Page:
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Reviewer: Joël Chevassus
Financial Interests: click here
Source: Esoteric K-03, Lumin, Apple Imac Lion Osx /Audirvana, Trends UD-10.1, MacBook Lion OSX with HiFace USB bridge
Preamp/amp: Coincident Technologies Statement Line preamplifier, SPL Volume2, Luxman C-800f, Luxman M-800a x 2 (bridged), Orpheus Lab Three M, Trends TA-10.2
Speakers: Vivid Audio K1, Lawrence Audio Violin [on loan]
Cables: Skywire Audio 2020 digital cable, Naturelle Audio interconnects Live 8 MK2, Grimm Audio TPM interconnects, High Fidelity CT1 Enhanced speakers and interconnects
Power Cords: Audio Art Power 1 SE, Supra, DIY
Stands & room: Music Tools Alicia furniture & Music Tools bass traps (on loan), DAAD 4 bass traps, Microsorber room insulation, PYT Panels
Review component retail in Europe: €35.000/pr

Context: After the Ayon Audio Orthos XS, this was the second pair of big boy amps in my listening room: Chord's SPM-6000 monaural amplifiers. They are not the most powerful pair from the British manufacturer and this simple fact might update you on my current physical status. I'm not strong and bright-eyed enough to carry upstairs 200 floor-crunching kilos of Chord’s flagship, the SPM-12000. But it seems that the SPM-6000 was designed with the same no-compromise philosophy and with the same high-tech design. Standing 20cm tall but a colossal 66cm deep, these amps will not fit inside most pieces of hifi furniture. I cannot imagine these two anywhere but in a dedicated listening room. Despite the case work being impeccably finished, the SPM-6000 look so radically different that they demand their own place. Just as a Lamborghini Diablo cannot be driven by just anyone so John Franks’ babies are not destined for rookies with empty pockets.

Only the 40kg/ea. weight misses other various superlative features of this contender to be reasonably manageable in this crazy range of true muscle amp tests.

Priced at a herniatic €35.000 the pair the SPM-6000 are rated for massive amounts of power thanks to their unique high-frequency power supplies. Those explain their relatively low weight. When people think of switching power supplies they mostly think class D. This conjures up very light compact gear as Devialet have expressed over the past few years as a kind of quintessence or modern archetype on the genre. It thus seems amazing to stare at two machos of 40kg each which flaunt high power efficiency where very little heat gets dissipated unlike other muscular pieces of steel which could be used as space heaters during the winter months.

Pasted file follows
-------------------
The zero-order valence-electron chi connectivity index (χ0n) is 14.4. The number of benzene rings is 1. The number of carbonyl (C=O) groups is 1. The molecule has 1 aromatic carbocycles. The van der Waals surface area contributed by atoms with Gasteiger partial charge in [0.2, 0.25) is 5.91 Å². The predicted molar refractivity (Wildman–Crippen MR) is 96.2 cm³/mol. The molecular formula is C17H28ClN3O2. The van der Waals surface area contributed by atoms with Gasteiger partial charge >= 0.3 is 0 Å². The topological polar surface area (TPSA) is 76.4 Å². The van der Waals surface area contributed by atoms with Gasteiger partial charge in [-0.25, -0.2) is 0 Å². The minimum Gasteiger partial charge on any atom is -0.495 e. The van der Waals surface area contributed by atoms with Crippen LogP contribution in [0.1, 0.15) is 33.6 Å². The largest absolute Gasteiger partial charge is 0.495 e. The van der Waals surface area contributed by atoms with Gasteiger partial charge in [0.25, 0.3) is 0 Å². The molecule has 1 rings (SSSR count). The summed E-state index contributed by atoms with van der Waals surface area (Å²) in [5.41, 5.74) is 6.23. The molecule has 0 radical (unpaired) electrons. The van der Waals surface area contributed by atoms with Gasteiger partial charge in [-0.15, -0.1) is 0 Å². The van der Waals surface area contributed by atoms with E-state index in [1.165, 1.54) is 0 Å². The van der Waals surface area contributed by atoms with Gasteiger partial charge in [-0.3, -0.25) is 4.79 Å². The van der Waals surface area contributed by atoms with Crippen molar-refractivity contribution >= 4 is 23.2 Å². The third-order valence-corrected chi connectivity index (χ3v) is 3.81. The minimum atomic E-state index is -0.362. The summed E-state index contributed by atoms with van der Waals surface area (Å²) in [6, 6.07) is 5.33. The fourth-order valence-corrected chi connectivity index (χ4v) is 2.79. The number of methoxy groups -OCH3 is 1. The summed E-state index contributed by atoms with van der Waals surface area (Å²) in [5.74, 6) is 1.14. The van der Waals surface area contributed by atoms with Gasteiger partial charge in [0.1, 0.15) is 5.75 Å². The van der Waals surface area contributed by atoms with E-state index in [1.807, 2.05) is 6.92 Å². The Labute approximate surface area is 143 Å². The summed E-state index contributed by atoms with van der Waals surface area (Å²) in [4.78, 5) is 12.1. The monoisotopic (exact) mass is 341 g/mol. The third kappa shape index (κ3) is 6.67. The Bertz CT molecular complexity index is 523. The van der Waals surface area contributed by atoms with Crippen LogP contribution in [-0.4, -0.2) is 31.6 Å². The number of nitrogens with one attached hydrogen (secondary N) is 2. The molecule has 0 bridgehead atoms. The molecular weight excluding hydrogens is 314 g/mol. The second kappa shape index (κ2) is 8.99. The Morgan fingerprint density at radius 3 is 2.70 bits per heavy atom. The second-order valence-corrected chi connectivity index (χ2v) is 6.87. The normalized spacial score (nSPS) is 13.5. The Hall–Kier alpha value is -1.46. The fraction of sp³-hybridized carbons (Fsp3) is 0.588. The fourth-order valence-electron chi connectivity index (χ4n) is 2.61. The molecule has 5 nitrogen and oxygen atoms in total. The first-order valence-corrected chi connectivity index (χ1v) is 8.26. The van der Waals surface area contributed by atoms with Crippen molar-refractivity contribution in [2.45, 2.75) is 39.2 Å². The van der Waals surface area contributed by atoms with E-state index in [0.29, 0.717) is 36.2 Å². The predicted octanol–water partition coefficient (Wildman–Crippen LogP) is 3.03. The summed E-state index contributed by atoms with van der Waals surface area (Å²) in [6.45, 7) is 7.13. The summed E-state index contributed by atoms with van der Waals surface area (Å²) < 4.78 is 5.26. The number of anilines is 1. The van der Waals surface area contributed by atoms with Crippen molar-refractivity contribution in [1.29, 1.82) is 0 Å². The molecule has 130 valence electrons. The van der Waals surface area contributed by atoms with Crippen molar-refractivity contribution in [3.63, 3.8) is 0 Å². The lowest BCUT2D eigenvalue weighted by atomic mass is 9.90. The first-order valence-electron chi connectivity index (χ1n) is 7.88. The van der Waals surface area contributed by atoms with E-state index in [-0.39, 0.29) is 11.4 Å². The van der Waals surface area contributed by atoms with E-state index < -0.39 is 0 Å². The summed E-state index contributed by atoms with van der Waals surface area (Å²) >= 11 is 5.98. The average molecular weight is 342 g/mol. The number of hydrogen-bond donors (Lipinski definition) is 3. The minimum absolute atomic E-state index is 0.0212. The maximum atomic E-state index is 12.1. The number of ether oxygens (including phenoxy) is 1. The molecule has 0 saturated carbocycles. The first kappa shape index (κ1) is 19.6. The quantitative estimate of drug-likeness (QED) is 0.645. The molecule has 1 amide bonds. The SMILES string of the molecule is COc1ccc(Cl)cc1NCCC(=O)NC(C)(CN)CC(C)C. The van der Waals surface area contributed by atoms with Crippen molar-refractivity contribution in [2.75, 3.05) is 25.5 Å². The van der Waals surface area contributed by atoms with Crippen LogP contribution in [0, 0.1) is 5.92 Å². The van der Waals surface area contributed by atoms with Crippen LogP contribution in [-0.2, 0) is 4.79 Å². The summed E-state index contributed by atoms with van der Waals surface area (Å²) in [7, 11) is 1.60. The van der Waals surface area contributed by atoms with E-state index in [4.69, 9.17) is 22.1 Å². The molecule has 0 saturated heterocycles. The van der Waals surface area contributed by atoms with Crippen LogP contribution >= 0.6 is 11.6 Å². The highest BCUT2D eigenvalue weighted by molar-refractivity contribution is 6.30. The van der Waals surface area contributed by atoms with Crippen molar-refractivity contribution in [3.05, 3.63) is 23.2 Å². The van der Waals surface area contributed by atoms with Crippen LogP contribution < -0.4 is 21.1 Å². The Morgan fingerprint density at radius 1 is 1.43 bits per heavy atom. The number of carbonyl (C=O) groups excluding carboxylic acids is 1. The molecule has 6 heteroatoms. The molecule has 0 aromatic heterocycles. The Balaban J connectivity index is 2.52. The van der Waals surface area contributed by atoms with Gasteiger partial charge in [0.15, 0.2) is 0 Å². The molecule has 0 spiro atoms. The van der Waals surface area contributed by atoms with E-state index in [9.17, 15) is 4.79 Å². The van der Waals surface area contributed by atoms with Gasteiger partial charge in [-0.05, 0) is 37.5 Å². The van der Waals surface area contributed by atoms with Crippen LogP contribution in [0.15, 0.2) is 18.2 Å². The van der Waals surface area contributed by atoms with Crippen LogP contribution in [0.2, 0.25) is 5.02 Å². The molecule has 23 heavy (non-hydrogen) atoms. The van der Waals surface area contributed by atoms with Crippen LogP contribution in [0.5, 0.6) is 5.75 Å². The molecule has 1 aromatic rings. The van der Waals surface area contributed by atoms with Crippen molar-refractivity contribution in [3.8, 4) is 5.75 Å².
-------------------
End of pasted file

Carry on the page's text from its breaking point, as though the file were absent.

Coming from the aerospace industry, Chords’ founder John Franks has always been involved in getting the maximum amount of power from the lightest designs. Recognized as one of the most influential specialists of switch-mode power supplies, Franks still dreams of absolute performance from switching output devices.

He recently declared that “the fundamental switching frequency of a class D amplifier using silicon technology is around 200kHz. You can’t go much higher than that with silicon... No one at present has a digital amp … a D class amplifier that sounds any good.” He also disclosed that “Chord are working on delivering what promises to be a game-changing class D amplifier”.

But right now whilst we await the most advanced technical class D refinements using mysterious gallium nitride devices, this review is on an association of custom-built Mosfet output stage with three 5th-generation switching power supplies in parallel. The high-frequency SMPS operate in the 80kHz range unlike conventional power supplies which plow the 50-60Hz range. Chord's operate simultaneously on the positive and negative rails for a still more dynamic response.

Chord Electronics have used a lot of advanced design to perfect this second iteration of their mono amplifiers SPM-6000 MKII such as Silicon Graphics work stations, schematic capture, ASIC design, SPICE simulation, mechanical design and morphing. My question was far more mundane. After so much time spent with the 'ancient' bipolar Luxman and tubed Ayon amplifiers, what might the sonic benefits of such expensive accumulation of high technologies be coming to us directly from the aerospace industry?